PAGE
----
Our Own Sam Malone
When being a bartender means more than pouring a good drink
When you enter Marly’s you’re met with a warm greeting and a genuine smile from Jack LaPick, bartender extraordinaire. If you’ve been to Marly’s more than once, it’s likely you’ll be greeted by name. Not only does Jack have an encyclopedic memory when it comes to people’s names, but also to their drinks, what they like to eat, and perhaps, more importantly, what’s going on in their lives.
Jack is a walking compendium of libations. He is faster than a speeding blender, and able to make tall, cool drinks in a single bound. Disguised as a mild-mannered guy, this superstar bartender helps many of us relieve the sometime ennui of our daily lives. “Regulars make up ninety-five percent of the business,” says Jack as he mixes a perfect dirty martini with extra olives and a mere whisper of vermouth. “At this point, we know almost everyone in town.” After you settle into your seat at the bar you can’t help but marvel at the guy’s ability to tend to your wants, while he engages in multiple conversations. Jack has an innate, enviable ability to relate to everyone who walks through the door. On numerous occasions I’ve witnessed people who have moved away from Wilton dropping in to say hello, and to tell him how much he is missed. Jack runs the kind of place where you can come in alone and feel comfortable sitting at the bar. He takes care of you. So he knows all about us but what do we really know about him? It took years of being a barfly but I have managed to get some inside intel.
He was introduced to the entertainment world at a young age by his father, a Mad Men–era advertising executive whose famous ad campaign slogans included “Ruffles Has Ridges,” “Does a woman offer a man a tipparillo?” and “Can you Canoe Canoe.” In addition to film editing, and working in various capacities on film sets, Jack has been doing radio and television voice-overs since he was a teen. The man does a spot-on impersonation of Rodney Dangerfield. Jack is also a knowledgeable cinephile, who is equally comfortable discussing first-run features or obscure documentaries. The guy has a fitting movie quote for almost any occasion. And if you challenge him with a quote of your own, he’ll likely tell you the film title, the year it was made, who directed it, and who the stars were.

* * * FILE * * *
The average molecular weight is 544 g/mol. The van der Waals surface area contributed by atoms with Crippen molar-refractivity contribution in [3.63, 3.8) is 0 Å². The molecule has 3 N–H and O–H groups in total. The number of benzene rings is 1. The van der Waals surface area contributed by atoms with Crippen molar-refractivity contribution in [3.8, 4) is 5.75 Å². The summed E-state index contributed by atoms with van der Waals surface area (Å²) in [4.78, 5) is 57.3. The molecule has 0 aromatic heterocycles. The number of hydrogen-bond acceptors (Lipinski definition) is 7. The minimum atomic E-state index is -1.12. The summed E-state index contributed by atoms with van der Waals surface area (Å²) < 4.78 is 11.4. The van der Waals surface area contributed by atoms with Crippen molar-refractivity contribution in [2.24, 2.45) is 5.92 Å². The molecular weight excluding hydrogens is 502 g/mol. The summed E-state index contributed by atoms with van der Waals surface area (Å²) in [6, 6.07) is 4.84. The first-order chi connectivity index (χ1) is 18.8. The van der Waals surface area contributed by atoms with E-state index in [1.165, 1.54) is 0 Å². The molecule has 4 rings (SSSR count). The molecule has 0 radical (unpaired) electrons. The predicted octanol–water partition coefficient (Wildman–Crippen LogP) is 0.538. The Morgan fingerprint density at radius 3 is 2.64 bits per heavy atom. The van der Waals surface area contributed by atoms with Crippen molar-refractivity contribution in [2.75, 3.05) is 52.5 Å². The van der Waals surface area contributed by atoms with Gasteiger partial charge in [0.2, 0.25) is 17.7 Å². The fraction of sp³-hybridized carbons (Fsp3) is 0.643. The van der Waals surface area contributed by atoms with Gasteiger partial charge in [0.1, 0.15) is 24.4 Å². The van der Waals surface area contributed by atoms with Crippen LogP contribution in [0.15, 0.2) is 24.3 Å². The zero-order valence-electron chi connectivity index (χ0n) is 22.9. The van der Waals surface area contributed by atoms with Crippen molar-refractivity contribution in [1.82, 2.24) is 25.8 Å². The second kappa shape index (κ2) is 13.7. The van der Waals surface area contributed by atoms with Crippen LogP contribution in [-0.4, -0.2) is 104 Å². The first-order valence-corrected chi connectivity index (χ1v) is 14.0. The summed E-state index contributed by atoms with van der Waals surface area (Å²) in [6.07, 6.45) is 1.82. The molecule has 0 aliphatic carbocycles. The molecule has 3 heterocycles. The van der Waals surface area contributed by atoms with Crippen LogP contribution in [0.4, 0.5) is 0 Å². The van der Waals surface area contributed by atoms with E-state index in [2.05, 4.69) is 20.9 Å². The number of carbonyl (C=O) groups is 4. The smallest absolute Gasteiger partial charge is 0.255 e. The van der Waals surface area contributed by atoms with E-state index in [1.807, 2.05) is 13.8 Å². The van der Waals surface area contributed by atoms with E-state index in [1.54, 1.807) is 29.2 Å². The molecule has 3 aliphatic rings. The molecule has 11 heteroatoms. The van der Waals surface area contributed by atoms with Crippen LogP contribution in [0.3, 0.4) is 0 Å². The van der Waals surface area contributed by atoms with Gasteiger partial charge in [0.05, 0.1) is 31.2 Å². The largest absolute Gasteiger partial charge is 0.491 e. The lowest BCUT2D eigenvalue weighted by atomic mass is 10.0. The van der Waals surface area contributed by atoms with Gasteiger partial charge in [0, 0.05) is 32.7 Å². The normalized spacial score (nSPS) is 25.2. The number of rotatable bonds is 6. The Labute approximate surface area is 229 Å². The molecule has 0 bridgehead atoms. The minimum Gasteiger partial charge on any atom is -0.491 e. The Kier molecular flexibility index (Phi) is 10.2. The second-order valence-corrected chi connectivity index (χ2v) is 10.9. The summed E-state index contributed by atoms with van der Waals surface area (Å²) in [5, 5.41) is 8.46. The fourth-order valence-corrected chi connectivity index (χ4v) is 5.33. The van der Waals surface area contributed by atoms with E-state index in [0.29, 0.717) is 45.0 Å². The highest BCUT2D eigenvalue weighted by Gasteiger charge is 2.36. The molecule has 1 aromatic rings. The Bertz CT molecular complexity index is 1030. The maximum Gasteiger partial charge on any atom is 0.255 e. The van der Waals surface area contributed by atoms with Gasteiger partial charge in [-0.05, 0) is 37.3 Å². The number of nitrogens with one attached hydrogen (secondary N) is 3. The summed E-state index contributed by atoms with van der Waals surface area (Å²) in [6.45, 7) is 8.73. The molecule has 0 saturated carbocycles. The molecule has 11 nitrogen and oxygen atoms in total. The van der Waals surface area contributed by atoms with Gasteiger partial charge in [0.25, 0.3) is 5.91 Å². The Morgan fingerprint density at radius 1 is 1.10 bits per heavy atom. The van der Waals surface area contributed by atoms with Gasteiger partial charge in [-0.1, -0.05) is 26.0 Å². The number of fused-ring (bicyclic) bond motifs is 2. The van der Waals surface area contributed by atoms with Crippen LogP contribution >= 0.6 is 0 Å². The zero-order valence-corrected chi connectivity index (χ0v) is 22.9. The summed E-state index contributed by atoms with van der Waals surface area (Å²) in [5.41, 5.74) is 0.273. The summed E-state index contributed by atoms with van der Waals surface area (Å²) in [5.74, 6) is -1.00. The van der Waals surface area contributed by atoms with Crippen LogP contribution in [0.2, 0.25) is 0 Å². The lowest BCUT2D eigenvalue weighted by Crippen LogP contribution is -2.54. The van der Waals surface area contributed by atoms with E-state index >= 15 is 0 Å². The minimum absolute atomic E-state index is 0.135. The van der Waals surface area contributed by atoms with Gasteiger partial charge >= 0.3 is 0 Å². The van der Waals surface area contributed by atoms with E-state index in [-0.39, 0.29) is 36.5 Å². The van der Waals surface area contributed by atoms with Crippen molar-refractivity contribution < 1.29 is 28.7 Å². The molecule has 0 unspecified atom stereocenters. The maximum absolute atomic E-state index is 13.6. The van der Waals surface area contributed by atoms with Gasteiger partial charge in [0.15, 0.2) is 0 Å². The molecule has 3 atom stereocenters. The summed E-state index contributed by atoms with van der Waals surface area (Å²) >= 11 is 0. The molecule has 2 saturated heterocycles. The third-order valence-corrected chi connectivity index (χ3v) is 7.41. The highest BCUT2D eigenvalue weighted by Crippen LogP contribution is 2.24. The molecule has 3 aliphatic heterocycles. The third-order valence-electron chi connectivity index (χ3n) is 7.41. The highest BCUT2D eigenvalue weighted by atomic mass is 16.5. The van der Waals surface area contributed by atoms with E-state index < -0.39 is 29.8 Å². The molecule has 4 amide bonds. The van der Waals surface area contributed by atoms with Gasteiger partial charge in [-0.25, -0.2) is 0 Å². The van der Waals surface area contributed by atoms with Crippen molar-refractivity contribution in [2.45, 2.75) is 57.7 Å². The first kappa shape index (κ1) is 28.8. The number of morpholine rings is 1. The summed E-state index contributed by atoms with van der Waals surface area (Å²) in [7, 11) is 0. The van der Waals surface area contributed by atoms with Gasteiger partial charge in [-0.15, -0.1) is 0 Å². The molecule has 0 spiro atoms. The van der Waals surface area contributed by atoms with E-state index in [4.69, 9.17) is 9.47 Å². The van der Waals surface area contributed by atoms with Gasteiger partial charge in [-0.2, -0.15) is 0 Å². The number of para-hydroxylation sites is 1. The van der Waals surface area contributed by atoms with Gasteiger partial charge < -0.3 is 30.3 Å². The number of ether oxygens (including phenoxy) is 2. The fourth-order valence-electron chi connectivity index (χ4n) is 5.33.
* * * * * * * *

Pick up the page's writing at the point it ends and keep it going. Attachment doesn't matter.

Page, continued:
I don’t know if this is a fun fact or just a weird one, but Jack is also an avid collector of mafia memorabilia. That’s right—mafia memorabilia. In his weekly blog post (“Mafia Monday”) he shares his new finds along with his extensive knowledge of infamous mobsters of bygone days. Strange but true.
As for his sporting tastes? You’d be hard-pressed to find more of a diehard Celtics fan—of both the players and of their cheerleaders. It began years ago when Jack was living in Boston and just starting out as a bartender. “I went to a Celtics game on St. Patrick’s Day and was completely hooked,” he says with obvious enthusiasm.
Working as a bartender at Marly’s these past seven years, Jack has seen a lot, heard a lot, and experienced a lot, but when asked what he considers his most memorable moment behind the bar, without hesitation he smiles and says, “I met my wife at work.” His wife Kim is equally charming and the couple continues to work together quite happily.
When I asked what the secret is to making a good drink, Jack authoritatively replied, “Ice. It’s all about the ice.” Apparently, no matter how good a mixologist you are, if you don’t have quality ice, you are doomed never to make a great drink. You and I know there’s a lot more skill involved than that—which Jack ably demonstrates during his nightly shift—but it confirms that this popular bartender truly has everything down to a science.
The bottom line? Stop trying to make drinks at home, go to the place where the ice is good and there’s a bartender who knows what to do with it. Order his famous Angry Watermelon and tell him I said Hi.